Bring back a little discretion

Growing up in the Midwest, discretion was part of my DNA. Yes, I’m Canadian but in many ways we were culturally similar to our American counterparts. So like a character in a Garrison Keillor novel, I was shy with feelings and kept many things to myself. My family and I did not share freely nor did we expect to hear all and sundry from others. We closed the drapes at night.

I’m not saying this was the best way to behave. It’s just the way we were. And it meant I was often wondering about what, if anything, I could disclose.  

Having a laconic approach gave me a strong sense of privacy. Even today, when I’m about to tweet or post something, I think twice before pressing send.

I was reminded of this when I read an article in the New York Times about the latest way we’re able to expose our personal habits online.

Dscovr.me is a new site, which, along with Sitesimon.com and Voyurl.com, lets you share our browsing history (‘clickstream’) with friends so they can see where you’ve been.

Now I think being social is a wonderful thing and as I’ve said, I’m addicted to many aspects of it. I understand people want to share things.  But browsing?  That’s just looking around.  Think about when you’re in a store. Would you send friends photos of every item that catches your attention – with no filter or curation?

Sure we can establish parameters – and I hope we set these on all social sites. But I blog, share links on Twitter, bookmark sites I think are relevant, post to Facebook, check-in on Foursquare (sometimes). That gives you a pretty good idea of what I’m doing or thinking about a good deal of the time.

I’m a big proponent of good judgment (it’s essential to PR) and feel that before we put even more of ourselves on public display, we should ask three questions:

  1. Do I really understand what I’m doing and the long-term implications for my friends, family and me?
  2. Am I adding value or just contributing to information pollution?
  3. How does what I’m doing help anyone?

Let’s answer these as honestly as we can before committing to any social activity – whether online or IRL. There’s a big difference between transparency and overexposing.

What do you think?

About Martin Waxman


Martin Waxman is a digital, social media and communications strategist, content marketer, social media trainer and instructor and co-founder of three PR agencies. He blogs at myPALETTE and hosts the Inside PR podcast.

6 comments
Karen Snir
Karen Snir

I agree with you Martin. With social media we can share whatever we choose to, but we can sometimes forget that there is no need to share everything online. I was unaware of the sites you mentioned and I know I will never be interested in this type of information. I don't see how it is social, it only prevents you from having some privacy.

Nicole F
Nicole F

Hi Martin, I heard you speak at a nursing conference last November and found your talk very interesting. I think the term "information pollution" is very appropriate in this blog. Sharing browsing history without any purpose seems unnecessary, moreover the thought of looking at what other's have been browsing seems tedious to me. I don't think being raised in a private family plays a significant role in this view, but that it's more about being able to critically appraise information that we share and receive. In response to your three questions, discovr.me does not appear to have any useful purpose, but that's not to say that people don't contribute to a lot of information pollution on Facebook/Twitter/MySpace/etc as well. Discretion is certainly not a bad word. I really enjoyed this blog. Thanks for sharing it!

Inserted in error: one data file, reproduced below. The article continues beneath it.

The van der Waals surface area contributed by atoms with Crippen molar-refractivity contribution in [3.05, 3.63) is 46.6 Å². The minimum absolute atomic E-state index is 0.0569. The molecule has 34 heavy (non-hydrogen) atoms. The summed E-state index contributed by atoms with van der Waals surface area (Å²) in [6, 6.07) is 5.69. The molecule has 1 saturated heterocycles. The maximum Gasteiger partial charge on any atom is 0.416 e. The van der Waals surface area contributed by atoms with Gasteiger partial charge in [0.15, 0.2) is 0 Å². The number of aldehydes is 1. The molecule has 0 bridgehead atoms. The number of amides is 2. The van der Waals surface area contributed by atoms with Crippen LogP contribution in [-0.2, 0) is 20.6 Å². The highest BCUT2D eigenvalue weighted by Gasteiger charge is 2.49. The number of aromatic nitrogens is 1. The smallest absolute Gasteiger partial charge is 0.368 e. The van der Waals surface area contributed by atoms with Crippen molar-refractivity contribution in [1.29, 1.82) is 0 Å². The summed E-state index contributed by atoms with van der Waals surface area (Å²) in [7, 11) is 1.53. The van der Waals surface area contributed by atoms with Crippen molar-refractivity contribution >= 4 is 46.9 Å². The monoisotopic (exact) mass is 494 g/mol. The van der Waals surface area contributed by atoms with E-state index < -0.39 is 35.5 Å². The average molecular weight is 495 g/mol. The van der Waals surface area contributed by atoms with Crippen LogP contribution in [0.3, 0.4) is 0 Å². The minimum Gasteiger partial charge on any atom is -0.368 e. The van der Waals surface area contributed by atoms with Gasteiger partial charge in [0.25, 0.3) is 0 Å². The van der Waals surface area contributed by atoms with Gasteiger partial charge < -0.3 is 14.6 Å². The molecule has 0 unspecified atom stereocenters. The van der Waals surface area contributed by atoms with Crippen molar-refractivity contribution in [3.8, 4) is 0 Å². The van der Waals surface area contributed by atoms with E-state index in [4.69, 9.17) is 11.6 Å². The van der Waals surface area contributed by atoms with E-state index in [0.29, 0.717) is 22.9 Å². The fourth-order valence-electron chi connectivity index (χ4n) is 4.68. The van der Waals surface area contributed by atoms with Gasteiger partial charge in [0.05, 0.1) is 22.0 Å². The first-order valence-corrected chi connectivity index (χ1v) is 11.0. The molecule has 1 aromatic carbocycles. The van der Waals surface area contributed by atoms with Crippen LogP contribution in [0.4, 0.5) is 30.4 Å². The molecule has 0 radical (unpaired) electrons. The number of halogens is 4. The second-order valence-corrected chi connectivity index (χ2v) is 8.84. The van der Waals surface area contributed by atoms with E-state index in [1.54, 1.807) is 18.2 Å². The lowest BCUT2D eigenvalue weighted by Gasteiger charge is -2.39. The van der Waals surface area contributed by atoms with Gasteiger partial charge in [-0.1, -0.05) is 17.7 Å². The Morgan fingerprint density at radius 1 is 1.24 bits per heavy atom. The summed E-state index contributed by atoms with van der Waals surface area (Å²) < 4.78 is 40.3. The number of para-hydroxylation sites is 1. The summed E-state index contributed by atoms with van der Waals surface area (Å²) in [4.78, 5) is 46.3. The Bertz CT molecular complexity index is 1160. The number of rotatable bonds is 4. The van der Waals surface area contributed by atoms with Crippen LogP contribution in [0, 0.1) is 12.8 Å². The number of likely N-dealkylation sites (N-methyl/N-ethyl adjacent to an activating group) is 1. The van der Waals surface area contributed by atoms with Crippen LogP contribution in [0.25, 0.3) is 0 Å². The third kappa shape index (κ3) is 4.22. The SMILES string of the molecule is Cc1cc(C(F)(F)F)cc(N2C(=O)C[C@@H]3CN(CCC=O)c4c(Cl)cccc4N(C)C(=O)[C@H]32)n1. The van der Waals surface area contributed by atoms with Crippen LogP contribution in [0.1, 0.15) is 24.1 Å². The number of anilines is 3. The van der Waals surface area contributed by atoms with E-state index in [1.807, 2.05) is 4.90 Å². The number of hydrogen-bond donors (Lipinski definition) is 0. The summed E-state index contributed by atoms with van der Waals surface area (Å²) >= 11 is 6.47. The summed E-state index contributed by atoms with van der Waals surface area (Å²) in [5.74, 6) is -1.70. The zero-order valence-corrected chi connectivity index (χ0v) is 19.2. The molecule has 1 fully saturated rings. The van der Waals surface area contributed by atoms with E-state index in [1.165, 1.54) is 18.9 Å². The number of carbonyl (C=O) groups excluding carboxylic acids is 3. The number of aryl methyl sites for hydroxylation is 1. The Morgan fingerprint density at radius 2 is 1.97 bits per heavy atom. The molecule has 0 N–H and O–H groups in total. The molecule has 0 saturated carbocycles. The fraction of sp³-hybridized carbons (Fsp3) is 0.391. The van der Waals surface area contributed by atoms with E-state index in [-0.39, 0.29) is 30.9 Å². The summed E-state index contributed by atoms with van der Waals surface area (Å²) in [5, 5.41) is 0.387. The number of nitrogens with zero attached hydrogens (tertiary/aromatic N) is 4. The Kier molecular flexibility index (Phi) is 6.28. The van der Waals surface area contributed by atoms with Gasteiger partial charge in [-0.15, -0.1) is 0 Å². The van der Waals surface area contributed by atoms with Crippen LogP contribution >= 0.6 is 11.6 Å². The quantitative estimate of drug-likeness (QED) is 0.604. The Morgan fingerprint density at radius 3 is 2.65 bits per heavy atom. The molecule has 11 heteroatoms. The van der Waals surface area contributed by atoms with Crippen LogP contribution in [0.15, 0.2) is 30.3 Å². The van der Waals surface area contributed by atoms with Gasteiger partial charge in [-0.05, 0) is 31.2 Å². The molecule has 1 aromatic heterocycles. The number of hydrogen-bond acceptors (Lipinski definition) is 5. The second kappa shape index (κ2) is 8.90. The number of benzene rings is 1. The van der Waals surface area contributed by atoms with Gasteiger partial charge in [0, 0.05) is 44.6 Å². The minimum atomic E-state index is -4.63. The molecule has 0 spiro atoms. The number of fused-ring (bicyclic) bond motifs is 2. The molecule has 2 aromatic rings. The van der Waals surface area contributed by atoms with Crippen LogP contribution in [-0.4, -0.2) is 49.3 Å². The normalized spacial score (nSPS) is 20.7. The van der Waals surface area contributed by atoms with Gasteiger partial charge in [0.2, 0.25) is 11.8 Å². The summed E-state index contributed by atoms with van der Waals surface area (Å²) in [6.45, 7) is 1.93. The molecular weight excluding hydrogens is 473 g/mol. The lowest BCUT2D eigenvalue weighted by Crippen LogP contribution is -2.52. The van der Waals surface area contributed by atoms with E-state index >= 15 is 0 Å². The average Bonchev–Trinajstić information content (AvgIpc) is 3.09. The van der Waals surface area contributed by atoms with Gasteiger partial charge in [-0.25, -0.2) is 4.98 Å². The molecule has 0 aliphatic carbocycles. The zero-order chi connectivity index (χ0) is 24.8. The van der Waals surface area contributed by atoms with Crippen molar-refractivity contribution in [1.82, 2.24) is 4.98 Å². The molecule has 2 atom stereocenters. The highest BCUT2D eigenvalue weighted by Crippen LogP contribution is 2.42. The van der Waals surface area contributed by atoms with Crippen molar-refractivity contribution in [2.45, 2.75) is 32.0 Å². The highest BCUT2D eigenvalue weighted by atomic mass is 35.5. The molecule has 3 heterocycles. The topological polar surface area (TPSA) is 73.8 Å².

Martin Waxman
Martin Waxman

Thanks Karen. I think that the ability to 'share' makes the sites social. I agree with you about privacy - and think we all need to find the level of privacy we're comfortable with.

Emily Yehia
Emily Yehia

Hi Martin! I grew up in a family that is very opinionated and they don't mind sharing information with others, but even then I am very conscious of what I post on my Twitter or Facebook. I am pretty new to Twitter, but I have noticed people tend to post more helpful information on Twitter, then on Facebook. Don't get me wrong, people speak freely on both social media sites, but I feel that people are judged more by their Tweets, then by their Facebook statuses. Being a college student, seeking a job in the PR world, I am learning all about ways people can benefit most from your Facebook and Twitter and I believe that your blog summed it up in 3 ways. Thanks for the help!

Martin Waxman
Martin Waxman

Thanks Nicole. I think you're right about taking a critical approach to what we share and not just posting everything willy-nilly.

Martin Waxman
Martin Waxman

Thanks Emily. I wonder if Facebook is considered more 'private' because you invite your friends and Twitter is more of a public news feed. As a student, I think it's good to reach out to PR practitioners and start to build your network while you're studying.

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  1. […] Bring back a little discretion , By Martin Waxman […]

  2. […] Am I guilty of that particular sin?  I can think of a few examples. Mostly I am cautious by nature; perhaps a result of my upbringing, as I mention in this post. […]

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